This article discusses the negative aspects of Deadspin, including the gratuitous posts, lack of diversity, and sexism. If you’re wondering why women are hesitant to read Deadspin, you’re not alone. This site is not a safe place for sensitive topics and many of its users engage in inappropriate behavior. You’ll find everything from naked pics to explicit posts. Then you can decide whether Deadspin is right for you.
Deadspin’s gratuitous posts
Deadspin has been in content mill mode for nearly four months. Founder Andrew Friedman alluded to this fact during an interview. The Forbes/Maven model relies on higher volume, SEO-rich content and memorable brand. The result is a website that is both cheap to produce and widely read. That’s the problem. And now, we have an issue: How will they handle this? Let’s take a look at the back story.
While the majority of Deadspin’s content is extremely opinionated, there is still an underlying ethos of objectivity. The site was founded by a writer who understood the importance of criticism. Deadspin was infamous for debating sports media figures, such as Sean Salisbury and ESPN. Its staff routinely secured stories, and some even had the audacity to trade Brett Favre pictures for cash.
Andrews was not an unlikely target for the site. Deadspin’s first readers came by accident. It took a certain set of skills to run the site. But each day, it became a better version of itself. Despite this setback, Andrews managed to keep the site’s tradition of gratuitous posts. Its readers appreciated this, and it’s an indication that Deadspin’s new owners are doing something right.
Amid this, the NFL is trying to get back at Deadspin over its content. Twitter suspended its account on Monday and blocked the site’s tweets containing GIF clips of NFL games. Both the NFL and Deadspin have denied the charges. However, Twitter’s suspension didn’t stop Deadspin from releasing the content – and the NFL’s DMCA takedown notices have only served to show how apathetic their followers are toward their ad-funded sports media.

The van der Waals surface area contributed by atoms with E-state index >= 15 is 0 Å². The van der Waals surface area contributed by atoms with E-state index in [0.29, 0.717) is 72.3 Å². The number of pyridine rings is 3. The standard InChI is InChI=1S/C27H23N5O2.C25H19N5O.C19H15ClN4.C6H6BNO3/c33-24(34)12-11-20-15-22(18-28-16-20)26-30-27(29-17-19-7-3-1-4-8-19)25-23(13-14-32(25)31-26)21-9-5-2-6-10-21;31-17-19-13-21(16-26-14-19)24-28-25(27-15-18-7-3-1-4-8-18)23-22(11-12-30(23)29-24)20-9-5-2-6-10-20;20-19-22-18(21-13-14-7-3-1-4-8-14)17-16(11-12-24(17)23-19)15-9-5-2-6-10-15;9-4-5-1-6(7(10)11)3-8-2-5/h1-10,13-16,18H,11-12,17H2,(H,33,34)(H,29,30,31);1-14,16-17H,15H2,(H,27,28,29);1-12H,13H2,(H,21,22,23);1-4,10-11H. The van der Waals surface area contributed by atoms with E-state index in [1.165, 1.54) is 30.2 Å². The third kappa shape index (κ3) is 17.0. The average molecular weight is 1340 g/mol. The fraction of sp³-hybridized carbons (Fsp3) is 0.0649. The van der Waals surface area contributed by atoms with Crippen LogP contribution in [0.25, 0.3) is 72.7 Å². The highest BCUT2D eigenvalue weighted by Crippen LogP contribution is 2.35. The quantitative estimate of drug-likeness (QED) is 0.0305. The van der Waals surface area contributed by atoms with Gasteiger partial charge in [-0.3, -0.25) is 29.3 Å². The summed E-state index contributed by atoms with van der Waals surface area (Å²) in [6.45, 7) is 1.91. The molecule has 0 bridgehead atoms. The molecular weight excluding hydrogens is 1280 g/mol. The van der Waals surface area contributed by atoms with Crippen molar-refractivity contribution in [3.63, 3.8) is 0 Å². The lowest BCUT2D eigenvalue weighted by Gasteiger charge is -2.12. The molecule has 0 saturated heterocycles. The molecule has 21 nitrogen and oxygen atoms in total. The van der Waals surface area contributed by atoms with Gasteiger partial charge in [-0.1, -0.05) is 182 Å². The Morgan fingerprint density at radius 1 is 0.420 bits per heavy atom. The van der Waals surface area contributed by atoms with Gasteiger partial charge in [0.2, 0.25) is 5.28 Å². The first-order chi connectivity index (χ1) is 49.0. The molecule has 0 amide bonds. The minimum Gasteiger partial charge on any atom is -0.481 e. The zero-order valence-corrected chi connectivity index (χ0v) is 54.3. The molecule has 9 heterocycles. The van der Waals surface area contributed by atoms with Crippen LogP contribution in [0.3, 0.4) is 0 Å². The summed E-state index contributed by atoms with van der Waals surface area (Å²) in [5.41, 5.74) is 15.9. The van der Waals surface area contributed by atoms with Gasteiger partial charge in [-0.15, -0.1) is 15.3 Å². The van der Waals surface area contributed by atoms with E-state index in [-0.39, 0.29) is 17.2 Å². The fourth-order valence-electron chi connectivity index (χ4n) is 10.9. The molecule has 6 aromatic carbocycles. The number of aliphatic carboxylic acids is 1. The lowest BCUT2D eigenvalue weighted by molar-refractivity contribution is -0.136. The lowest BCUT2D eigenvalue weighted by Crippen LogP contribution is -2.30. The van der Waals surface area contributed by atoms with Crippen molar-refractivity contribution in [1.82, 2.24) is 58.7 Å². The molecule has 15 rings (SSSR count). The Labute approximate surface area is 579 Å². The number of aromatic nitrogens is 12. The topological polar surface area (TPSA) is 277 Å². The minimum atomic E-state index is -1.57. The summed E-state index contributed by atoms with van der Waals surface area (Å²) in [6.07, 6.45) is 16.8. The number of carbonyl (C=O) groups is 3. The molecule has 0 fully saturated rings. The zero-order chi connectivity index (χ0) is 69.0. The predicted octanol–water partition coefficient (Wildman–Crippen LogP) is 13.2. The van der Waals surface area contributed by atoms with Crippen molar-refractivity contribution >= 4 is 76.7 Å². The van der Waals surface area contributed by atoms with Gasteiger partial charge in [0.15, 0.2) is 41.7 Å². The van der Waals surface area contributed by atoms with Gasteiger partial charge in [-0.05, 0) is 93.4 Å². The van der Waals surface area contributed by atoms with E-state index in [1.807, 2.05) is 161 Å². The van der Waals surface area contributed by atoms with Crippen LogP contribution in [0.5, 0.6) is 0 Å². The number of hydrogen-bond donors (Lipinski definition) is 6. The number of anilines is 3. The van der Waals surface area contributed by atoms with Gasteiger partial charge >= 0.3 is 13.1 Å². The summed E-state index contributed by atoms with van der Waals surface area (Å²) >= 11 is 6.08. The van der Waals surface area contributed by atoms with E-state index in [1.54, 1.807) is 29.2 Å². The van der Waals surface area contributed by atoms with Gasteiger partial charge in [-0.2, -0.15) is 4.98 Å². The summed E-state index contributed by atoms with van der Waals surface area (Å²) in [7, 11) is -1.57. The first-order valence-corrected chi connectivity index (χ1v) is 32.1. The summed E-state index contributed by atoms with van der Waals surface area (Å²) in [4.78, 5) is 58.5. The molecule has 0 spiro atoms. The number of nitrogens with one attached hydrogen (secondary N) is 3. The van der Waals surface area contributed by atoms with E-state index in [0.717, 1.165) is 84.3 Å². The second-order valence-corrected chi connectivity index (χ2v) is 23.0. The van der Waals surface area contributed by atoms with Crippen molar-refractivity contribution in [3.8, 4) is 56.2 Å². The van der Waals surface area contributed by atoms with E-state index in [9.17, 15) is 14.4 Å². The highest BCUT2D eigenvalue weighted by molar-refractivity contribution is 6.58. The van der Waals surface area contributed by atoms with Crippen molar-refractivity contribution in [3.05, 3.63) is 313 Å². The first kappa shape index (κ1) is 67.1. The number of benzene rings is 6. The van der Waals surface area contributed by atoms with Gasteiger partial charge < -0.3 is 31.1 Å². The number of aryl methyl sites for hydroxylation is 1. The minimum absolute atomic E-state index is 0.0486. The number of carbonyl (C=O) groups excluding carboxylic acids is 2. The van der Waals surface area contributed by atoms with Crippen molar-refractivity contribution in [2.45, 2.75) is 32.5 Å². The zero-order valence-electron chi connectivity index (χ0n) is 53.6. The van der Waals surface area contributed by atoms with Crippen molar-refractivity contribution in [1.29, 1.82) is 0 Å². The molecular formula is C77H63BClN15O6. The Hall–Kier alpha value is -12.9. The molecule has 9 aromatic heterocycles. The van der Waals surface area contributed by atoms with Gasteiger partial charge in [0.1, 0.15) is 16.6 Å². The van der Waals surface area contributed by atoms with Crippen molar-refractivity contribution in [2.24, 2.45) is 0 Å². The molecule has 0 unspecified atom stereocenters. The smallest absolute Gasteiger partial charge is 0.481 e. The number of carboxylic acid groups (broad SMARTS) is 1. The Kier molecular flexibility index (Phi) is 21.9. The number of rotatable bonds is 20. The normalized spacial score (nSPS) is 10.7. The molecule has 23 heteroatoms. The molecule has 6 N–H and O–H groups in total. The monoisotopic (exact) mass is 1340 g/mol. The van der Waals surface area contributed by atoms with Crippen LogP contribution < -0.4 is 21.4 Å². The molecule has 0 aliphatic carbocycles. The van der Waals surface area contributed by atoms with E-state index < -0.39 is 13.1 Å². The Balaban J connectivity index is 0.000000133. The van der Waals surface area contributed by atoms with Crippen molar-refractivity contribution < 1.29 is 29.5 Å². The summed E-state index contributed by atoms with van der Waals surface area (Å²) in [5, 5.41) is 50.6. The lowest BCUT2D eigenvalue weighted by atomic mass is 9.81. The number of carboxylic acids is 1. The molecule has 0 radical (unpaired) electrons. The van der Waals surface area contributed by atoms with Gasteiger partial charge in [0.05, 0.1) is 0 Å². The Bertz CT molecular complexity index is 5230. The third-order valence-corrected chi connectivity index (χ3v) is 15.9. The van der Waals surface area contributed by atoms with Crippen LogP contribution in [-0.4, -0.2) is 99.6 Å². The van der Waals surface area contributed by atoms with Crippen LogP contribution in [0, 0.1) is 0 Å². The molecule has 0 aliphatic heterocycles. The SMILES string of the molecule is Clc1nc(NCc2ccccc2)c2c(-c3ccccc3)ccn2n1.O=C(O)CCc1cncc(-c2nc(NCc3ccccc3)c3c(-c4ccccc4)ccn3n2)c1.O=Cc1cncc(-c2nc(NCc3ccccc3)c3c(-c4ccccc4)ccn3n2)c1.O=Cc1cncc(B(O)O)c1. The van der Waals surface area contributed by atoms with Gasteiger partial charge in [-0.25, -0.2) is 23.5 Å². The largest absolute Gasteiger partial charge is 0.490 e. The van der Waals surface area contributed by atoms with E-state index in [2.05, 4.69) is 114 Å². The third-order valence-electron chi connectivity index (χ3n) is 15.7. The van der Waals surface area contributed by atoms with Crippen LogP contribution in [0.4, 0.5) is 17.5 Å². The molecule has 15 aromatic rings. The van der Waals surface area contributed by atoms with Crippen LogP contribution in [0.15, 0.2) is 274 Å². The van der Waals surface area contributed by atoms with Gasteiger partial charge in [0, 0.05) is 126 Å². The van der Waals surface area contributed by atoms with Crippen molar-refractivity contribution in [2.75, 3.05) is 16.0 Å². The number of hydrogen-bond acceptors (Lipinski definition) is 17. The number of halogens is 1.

Its lack of diversity
Originally, Deadspin was a place for guys to take on the sports establishment, but with the company’s recent transformation, it’s now a website that fights for more inclusive sports journalism. But some are questioning whether this latest version of the sports website is righteous, while others are wondering if it’s actually breaking the law. In the end, it’s hard to say, but the company is weighing its options with a sale to parent company Univision.
In 2011, Deadspin was challenged by Blogs with Balls 4 over its lack of diversity. Then in 2013, it named Emma Carmichael as its managing editor, and its content has since become an embarrassment. But this new editor, Diana Moskovitz, has also written several articles on domestic violence and other controversial issues, so perhaps this will be the final straw. Deadspin has made an effort to improve diversity in its staff.
Deadspin’s lack of diversity isn’t limited to its content. The website will always have funny posts with profane and a lack of diversity, but there’s room for growth in the future. Greenwell wants to expand Deadspin’s coverage beyond sports and into business and sneaker culture. For example, it’s a longtime fan favorite of Draymond Green, but he recently commented on the situation in his Fox Sports Radio show, The Odd Couple.
The New Yorker is another example of a media publication that values diversity: it hires people of color, black people, women, and even people from rural West Virginia. And yet the magazine’s staff is mostly white. Its diversity report also shows that “people of color” make up 28% of the editorial staff. A few black journalists make up the remaining 5%. So far, no one from the “elite” media is writing for Deadspin.
Its hipster jock-boy culture
It is easy to see how Andrews became a target for deadspin’s snarky posts about the new sex. The site published dozens of posts about Andrews, often with sarcastic asides about her breasts or her lack of talent. They often included pictures of Andrews eating a hoagie. Deadspin’s approach to the “hipster jock-boy” culture is predictable and unoriginal.
In addition to the “hipster” sexism, Deadspin is also known as a haven for sexist, homophobic and racist behavior. Although many people use Deadspin as a way to share their views, the culture behind it is based on sexism and homophobia. Many of the comments and threads are full of offensive and inaccurate comments about people of different ethnicities.
There is an extreme case of sexism on the site Deadspin. The site has become popular among jock-boys and hipsters, and the content on this site is generally destructive. Users claim to be pointing out the shitty behavior of others, but they’re actually engaging in aggressive sexism, racism, and homophobia. Let’s examine some of these instances.
Among other sexism-related posts, Deadspin published a lot of gratuitous posts involving Ashley Andrews, including sarcastic comments about her breasts, insufficient talent, and stupid puns about fucking her. Most of these posts also contained pictures of Andrews eating a hoagie. These were all essentially excuses to post photos of Andrews.